Expressing dissatisfaction over the slow progress in forming the National Intelligence Grid (Natgrid), Union home minister P Chidambaram said he “would like decisions to be made more quickly”.
Natgrid is a centralised database that enables government agencies to track suspicious people and transactions. For instance, it could have prevented the erroneous most-wanted list India handed over to Pakistan recently.
Though considered a crucial pillar of the country’s new security architecture announced after the 26/11 terror attacks, the cabinet committee on security (CCS) has not taken up a detailed project report on Natgrid five months after it was readied.
Chidambaram — rated the best performing minister in a survey Hindustan Times conducted across 14 cities, interviewing more than 10,000 people on the eve of the second anniversary of the UPA-2 government — hoped the Natgrid would become a reality in the third year. “I would like outcomes to be more visible.”
The turf war between government agencies and ministries has frozen the move to redesign the security architecture, which also involves the setting up of an overarching national counter-terrorism centre (NCTC). “It would be good for the country if in UPA-2’s third year, Natgrid becomes a reality and work on constructing the NCTC begins and makes some progress.”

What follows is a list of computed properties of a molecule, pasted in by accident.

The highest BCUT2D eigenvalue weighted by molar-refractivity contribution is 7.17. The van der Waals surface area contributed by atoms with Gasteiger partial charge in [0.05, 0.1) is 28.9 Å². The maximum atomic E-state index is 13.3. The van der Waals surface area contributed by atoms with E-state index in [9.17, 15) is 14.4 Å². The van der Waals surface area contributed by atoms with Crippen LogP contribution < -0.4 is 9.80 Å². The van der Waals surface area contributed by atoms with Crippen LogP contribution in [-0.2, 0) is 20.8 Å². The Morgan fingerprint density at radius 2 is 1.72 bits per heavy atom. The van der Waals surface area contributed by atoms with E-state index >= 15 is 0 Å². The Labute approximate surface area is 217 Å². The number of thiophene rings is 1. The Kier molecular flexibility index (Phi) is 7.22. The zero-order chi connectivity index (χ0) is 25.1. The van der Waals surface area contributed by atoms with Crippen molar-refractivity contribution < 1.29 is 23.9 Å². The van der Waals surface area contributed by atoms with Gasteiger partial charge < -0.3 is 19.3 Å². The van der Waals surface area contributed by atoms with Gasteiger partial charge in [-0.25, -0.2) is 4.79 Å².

The home minister said consultations on the Natgrid with the ministries of finance and defence are progressing. “They have expressed some concern. The MHA and especially the CEO of Natgrid have tried to allay those fears. The next is a formal meeting of the ministries to discuss these concerns at length and come to a decision. I think we are moving towards that point now,” Chidambaram said.
The CCS is likely to decide on the issue on May 30.
Chidambaram dismissed as “deliberate and mischievous” reports suggesting a rift between him and finance minister Pranab Mukherjee. Chidambaram quoted an English judge while responding to a question on his differences with defence minister AK Antony. “Two reasonable men can hold opposite points of view and yet, both views could be reasonable.”
Admitting that the fight against Maoism is in a stalemate, he said security forces need more support. “We can break this stalemate only if we can support our security forces on the ground more effectively,” he said, adding that the impasse was expected when a plan was drawn up to deal with Maoism.